Ben Stiller is just precious as a former geek still obsessed with his high school dream girl, Mary. He is so cute, clueless, and just irresistible. Cameron Diaz is extremely likeable too as the levelheaded Mary, probably the only sane character in the whole film. She and Stiller are so cute that even I, despiser of romantic comedies, cried at parts because the story was just so sweet.

Besides the two stars, Chris Elliott, Lee Evans, and Matt Dillon are absolutely hilarious as her three stalkers, especially Elliott, and W. Earl Brown is riotous as Mary's brother Warren. The two funniest performances in the film though would have to go to Harland Williams whose five minutes on screen as an insane hitchhiker will leave you in stitches for days, and of course the brilliant dog whose name I can't remember.

There are just so many scenes that bring tears of laughter just thinking about them. This movie is crude, but that's not all it is. It's a film that really touches you and will bring a smile to your face every single time.

10/10 - I LOVE THIS MOVIE!!!
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The Best
29 April 2002
The film everyone was toking about. There's just something so special about this movie. It's an ode to an era of confusion, mayhem, pot, and hazing. This is nothing like my high school experience, but everyone I know wishes they could have had just one wild night like the characters in this movie.

The beauty of the film is that it doesn't take itself too seriously. The characters may be from an entirely different era than those of my generation, but the feelings of being trapped in high school and just looking for something more transcends time. It is a universal feeling to all.

The music is perfect, the costumes and hairstyles are laughable, and the performances are so earnest and fun. It is a retrospective tribute to the fun, wild nights that can only happen in high school or college. It invokes feelings of nostalgia, remembrance, and pure exuberance. The mood is just set to music perfectly, especially when Lynyrd Skynyrd's `Tuesday's Gone' plays at the end of the party and Seals and Croft's `Summer Breeze' plays as the sun is rising on Mitch.

The scene on the football field when Floyd is trying to decide where his future will lead is truly emotional and poignant. I think we've all had scenes like this, scenes in our lives that we think will change us forever and we'll never forget. However, as the film ends, we see that these characters have plenty of time to grow old and boring. Right now is the time to have one last drunken, festive summer surrounded by friends, and the time to `wanna dance!'

Lastly, I must mention the breakthrough young cast. Jason London, Ben Affleck, Joey Lauren Adams, Matthew McConaughey, Milla Jovovich, and my personal favorites, Anthony Rapp and Adam Goldberg. They were all so great. This movie is a must for anyone who enjoys reminiscing on the good times.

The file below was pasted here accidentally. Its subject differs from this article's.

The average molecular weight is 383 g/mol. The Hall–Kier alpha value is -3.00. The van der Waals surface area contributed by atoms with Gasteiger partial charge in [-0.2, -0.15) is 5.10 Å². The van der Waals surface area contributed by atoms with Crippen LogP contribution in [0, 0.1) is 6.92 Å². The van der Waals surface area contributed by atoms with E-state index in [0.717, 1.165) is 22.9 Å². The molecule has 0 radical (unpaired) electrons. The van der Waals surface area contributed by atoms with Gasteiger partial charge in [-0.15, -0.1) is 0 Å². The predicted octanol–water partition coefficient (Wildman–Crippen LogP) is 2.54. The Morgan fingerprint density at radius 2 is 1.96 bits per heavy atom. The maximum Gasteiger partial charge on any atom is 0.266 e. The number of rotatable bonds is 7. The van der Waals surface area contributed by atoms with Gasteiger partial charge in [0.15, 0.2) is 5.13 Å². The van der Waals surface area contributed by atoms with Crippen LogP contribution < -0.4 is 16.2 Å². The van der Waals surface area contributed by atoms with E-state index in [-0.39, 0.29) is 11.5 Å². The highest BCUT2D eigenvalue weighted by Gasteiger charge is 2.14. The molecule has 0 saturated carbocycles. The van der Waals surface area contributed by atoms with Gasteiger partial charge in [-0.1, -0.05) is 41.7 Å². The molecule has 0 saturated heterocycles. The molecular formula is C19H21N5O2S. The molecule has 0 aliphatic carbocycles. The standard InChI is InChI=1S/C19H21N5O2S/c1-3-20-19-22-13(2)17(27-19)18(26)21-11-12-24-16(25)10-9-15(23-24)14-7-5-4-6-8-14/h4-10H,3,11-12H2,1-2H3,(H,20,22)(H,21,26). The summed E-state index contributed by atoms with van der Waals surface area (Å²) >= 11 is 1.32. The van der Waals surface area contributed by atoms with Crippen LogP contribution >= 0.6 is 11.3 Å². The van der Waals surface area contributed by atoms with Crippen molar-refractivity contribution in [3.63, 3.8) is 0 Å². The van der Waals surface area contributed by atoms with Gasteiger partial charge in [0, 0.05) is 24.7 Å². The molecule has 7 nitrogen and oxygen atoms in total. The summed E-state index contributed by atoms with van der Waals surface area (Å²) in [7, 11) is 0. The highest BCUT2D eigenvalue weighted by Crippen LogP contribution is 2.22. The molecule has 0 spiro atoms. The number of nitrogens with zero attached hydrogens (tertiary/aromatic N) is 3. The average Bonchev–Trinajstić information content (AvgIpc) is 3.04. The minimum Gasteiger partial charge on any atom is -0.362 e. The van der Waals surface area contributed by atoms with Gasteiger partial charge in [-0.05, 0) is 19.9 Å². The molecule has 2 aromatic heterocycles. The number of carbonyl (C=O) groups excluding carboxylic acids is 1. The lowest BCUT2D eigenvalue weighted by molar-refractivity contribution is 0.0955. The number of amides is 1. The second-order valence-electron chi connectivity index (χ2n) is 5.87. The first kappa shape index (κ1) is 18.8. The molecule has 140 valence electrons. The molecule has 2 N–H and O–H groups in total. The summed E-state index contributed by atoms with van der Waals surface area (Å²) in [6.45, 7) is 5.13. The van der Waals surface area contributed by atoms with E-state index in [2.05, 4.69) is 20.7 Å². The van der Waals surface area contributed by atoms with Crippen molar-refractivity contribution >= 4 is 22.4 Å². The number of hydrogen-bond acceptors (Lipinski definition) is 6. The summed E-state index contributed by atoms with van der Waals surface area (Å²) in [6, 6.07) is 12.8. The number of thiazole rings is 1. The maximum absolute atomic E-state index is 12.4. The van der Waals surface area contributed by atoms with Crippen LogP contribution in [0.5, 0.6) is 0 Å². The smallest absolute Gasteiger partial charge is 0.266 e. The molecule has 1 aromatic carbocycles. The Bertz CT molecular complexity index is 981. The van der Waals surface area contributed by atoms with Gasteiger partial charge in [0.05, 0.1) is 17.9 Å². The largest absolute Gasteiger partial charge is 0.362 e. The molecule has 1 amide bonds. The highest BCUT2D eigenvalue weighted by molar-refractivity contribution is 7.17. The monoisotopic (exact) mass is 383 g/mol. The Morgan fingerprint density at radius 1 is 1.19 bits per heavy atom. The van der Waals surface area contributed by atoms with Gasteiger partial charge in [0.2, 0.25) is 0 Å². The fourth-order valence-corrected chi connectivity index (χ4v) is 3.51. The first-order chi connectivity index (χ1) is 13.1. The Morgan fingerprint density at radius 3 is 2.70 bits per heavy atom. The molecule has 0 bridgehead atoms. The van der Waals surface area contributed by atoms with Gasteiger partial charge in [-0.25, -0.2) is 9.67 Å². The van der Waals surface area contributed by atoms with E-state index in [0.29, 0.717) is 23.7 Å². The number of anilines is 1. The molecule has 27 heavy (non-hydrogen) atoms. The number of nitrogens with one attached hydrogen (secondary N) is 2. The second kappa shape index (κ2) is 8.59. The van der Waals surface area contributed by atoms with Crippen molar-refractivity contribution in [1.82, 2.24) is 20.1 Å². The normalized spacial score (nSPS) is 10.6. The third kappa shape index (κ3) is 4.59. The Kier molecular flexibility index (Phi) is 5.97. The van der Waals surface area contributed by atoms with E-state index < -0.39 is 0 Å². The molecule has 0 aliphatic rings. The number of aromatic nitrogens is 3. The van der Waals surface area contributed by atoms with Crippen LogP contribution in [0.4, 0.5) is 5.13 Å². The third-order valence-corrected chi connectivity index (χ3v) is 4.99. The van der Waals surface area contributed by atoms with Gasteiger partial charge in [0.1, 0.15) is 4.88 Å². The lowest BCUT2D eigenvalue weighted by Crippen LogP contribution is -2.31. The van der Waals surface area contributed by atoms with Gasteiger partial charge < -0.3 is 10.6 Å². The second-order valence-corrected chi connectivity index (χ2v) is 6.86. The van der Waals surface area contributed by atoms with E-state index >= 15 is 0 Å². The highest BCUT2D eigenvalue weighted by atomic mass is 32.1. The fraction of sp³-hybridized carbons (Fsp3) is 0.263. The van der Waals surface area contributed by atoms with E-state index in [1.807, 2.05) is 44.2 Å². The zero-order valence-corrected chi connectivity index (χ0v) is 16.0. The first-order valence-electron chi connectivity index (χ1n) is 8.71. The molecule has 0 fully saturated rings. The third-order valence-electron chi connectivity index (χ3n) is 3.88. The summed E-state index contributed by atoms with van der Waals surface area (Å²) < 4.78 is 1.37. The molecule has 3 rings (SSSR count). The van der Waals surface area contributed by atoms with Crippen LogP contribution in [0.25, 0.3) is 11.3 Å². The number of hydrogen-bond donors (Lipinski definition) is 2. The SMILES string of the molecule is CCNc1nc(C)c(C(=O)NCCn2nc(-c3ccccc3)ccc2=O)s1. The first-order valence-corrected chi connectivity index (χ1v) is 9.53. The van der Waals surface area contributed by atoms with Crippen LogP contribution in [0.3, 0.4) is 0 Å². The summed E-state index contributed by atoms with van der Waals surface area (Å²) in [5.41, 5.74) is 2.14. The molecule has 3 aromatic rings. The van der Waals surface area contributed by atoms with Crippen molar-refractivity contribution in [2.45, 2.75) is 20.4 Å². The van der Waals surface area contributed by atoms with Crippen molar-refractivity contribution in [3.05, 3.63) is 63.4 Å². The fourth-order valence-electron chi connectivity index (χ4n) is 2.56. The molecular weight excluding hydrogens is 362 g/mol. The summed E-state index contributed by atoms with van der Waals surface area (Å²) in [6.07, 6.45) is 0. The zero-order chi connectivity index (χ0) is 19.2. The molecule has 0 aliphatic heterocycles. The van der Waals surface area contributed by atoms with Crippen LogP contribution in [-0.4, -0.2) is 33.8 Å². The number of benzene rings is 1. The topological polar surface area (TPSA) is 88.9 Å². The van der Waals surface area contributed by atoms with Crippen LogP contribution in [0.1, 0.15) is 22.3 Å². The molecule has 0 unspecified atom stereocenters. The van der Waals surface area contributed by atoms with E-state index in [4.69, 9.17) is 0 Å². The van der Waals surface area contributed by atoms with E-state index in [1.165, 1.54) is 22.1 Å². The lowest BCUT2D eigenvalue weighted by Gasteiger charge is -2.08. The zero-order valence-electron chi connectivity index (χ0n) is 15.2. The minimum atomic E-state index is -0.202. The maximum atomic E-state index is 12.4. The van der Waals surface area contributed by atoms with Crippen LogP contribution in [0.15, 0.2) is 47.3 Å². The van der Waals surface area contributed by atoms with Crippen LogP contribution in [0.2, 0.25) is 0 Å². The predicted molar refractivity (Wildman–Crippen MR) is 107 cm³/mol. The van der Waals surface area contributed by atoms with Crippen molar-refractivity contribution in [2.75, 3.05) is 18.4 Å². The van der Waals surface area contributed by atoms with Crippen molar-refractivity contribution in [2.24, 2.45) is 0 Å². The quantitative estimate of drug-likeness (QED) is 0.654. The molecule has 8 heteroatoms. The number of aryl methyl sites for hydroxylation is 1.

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Highly Entertaining
28 March 2002
Death to Smoochy was definitely the funniest movie so far this year, although it's not even April yet. The film is funny, but it's less satirical than I was hoping, relying more on profanity and slapstick.

Robin Williams and Edward Norton are a wonder to watch. Williams is as manic as ever, and Norton is wonderfully naïve. I can't get over how versatile he is considering his roles in Fight Club, American History X, and Primal Fear.

I was expecting Death to Smoochy to be on the same plane as classic satires, like Network, but aside from a few great lines and the infamous and hilarious stepfather song, the film was not nearly as dark as it could have been. DeVito seems to think that profanity and violence creates a sneering dark comedy, but truly great films, like The Royal Tenenbaums, are able to be darker still without the violence, but rather through the story and characters.

Visually the film is colorful and lively with great sets, extras, and particularly costumes. And the ice skating climax and all scenes on the Smoochy TV set are pure entertainment.

Every joke doesn't fly, but the ones that do hit hard, and they come quick enough that you barely even notice.

So, in summary, Death to Smoochy is a hilarious and highly entertaining mock of children's television and the blatant exploitation of this deep-pocketed demographic with a satirical edge, but not as much substance as style. But that's OK, you'll still walk out of the theater with a smile on your face.
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A Disappoint to Say the Least...
10 March 2002
It's just a shame when a film based on one of the most enduring novels of all time performs so poorly in the story department. Obviously something went wrong.

Perhaps my expectations were too high. I just couldn't imagine that H.G. Wells' great-grandson would botch his novel so badly, and I was very excited for this movie because I love Guy Pearce. He is one of my favorite actors.